Trans Canada Trail (TCT) is thrilled to announce that Saskatchewan’s section of The Great Trail is now connected, province-wide, making it Canada’s fourth province or territory – after Newfoundland & Labrador, Prince Edward Island and Yukon – to reach this milestone. This achievement was marked at a public celebration (in collaboration with Wakamow Valley Authority) on Oct. 1 in Moose Jaw, in conjunction with the unveiling of the new Wakamow Valley Suspension Bridge, part of The Great Trail.
“The Great Trail has become a living symbol of national collaboration, as we work with partners, volunteers, donors and all levels of government to connect the Trail country-wide for Canada 150 celebrations in 2017. With Saskatchewan’s section now connected, we are much closer to making this bold dream – launched in 1992 to celebrate Canada’s 125th – a reality,” said Deborah Apps, TCT president & CEO. “Saskatchewan can be proud of being the fourth province or territory in Canada to connect their section of the Trail, and we could not have done it without that truly Canadian spirit of helping each other and working together.”
TCT partners, volunteers, donors and government supporters were in attendance, including Ralph Goodale, Minister of Public Safety and Emergency Preparedness (Regina-Wascana). Representatives from the Canadian Armed Forces were also present, including reservists from 38 Combat Engineer Regiment, 38 Canadian Brigade Group, based out of Saskatoon and Winnipeg, responsible for the construction of the Wakamow Valley Suspension Bridge, funded by Trans Canada Trail, the City of Moose Jaw and the Wakamow Valley Development Fund. The bridge was a key component in fully connecting The Great Trail in the province of Saskatchewan.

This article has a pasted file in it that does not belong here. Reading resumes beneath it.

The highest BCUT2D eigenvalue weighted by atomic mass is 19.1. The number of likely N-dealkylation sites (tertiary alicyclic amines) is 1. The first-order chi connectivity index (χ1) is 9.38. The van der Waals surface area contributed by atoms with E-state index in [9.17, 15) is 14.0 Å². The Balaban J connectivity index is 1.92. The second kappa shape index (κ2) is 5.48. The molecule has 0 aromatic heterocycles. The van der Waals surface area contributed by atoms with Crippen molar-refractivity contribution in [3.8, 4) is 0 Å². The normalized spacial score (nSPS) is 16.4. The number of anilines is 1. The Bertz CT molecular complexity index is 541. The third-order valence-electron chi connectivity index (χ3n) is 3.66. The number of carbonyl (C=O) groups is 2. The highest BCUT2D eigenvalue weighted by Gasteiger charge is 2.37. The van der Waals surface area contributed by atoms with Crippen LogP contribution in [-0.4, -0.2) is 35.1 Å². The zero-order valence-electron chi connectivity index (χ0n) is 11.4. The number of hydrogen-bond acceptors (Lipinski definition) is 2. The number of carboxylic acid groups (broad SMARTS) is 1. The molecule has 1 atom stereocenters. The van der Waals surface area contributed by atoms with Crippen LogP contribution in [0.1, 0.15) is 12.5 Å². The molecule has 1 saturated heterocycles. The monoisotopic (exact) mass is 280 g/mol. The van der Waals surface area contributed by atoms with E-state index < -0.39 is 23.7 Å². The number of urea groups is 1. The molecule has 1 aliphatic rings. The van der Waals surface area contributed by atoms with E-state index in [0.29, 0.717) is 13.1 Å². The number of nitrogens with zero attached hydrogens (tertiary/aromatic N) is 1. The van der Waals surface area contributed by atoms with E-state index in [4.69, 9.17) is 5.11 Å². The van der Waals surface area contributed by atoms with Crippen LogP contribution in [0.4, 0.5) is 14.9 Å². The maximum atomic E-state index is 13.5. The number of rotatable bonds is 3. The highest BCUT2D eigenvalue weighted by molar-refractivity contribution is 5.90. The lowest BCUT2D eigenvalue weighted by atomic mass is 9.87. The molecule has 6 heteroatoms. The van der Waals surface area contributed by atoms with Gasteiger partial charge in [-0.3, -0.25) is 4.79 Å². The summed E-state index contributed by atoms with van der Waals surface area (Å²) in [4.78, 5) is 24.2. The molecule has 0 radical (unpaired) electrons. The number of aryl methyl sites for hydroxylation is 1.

“Since 2009, it has been Wakamow Valley’s dream to build this style of bridge over the Moose Jaw River and connect the trails on either side,” said Paul Spriggs, Chair of Wakamow Valley Authority. “We couldn’t have achieved this without our donors, the Wakamow Valley Advisory Committee, TCT, Canadian Armed Forces 38 Combat Engineer Regiment, the City of Moose Jaw and the many people who attended our fundraising events.”
“The Great Trail will unite us from coast to coast to coast as a sustainable national treasure, one that helps to create economic drivers for tourism, and healthier, more active communities,” said the Honourable Ralph Goodale, Minister of Public Safety and Emergency Preparedness. “Today’s milestone celebration in Saskatchewan is an important step toward the Trail achieving full connection for Canada 150 celebrations in 2017, and a wonderful example of community collaboration.”
TCT is supported by financial contributions from donors in both the public and private sectors, who believe in TCT’s commitment to investing in vital infrastructure for safe, affordable outdoor activity, and fostering an appreciation for Canada’s spectacular natural heritage. The following TCT donors played an integral role in connecting Saskatchewan’s section of The Great Trail:
All gifts to TCT are matched by the Government of Canada, as part of a funding program to support TCT’s 2017 national connection goal. This program has the Federal Government contributing one dollar for every two raised, up to $25 million. This support allows for Trail development across the country, benefitting Canadians and strengthening communities.
Every Canadian province and territory is home to its own section of The Great Trail, which is owned and operated at the local level. Formed in 2014, the Saskatchewan Vision 2017 Trans Canada Trail Committee is comprised of dedicated volunteers from across Saskatchewan, with representation from provincial and municipal governments, Indigenous peoples and user groups. The Committee has been the driving force in connecting The Great Trail across the province.
Now connected, The Great Trail route in Saskatchewan spans nearly 1,700 kilometres from the Alberta to the Manitoba border. From prairie to pine, and waterway to greenway, Trail users can experience rural and urban municipalities, ferry crossings and several of Saskatchewan’s provincial parks.
The Great Trail currently spans over 20,000 kilometres across the country and, nationally, is 87% connected. TCT’s goal is to connect the entire network, nearly 24,000 kilometres, in 2017. But connection is only the beginning: TCT will continue to encourage Canadians and visitors to discover, experience and cherish the Trail by supporting improvements and by sustaining its integrity for future generations.
For more information, visit https://thegreattrail.ca.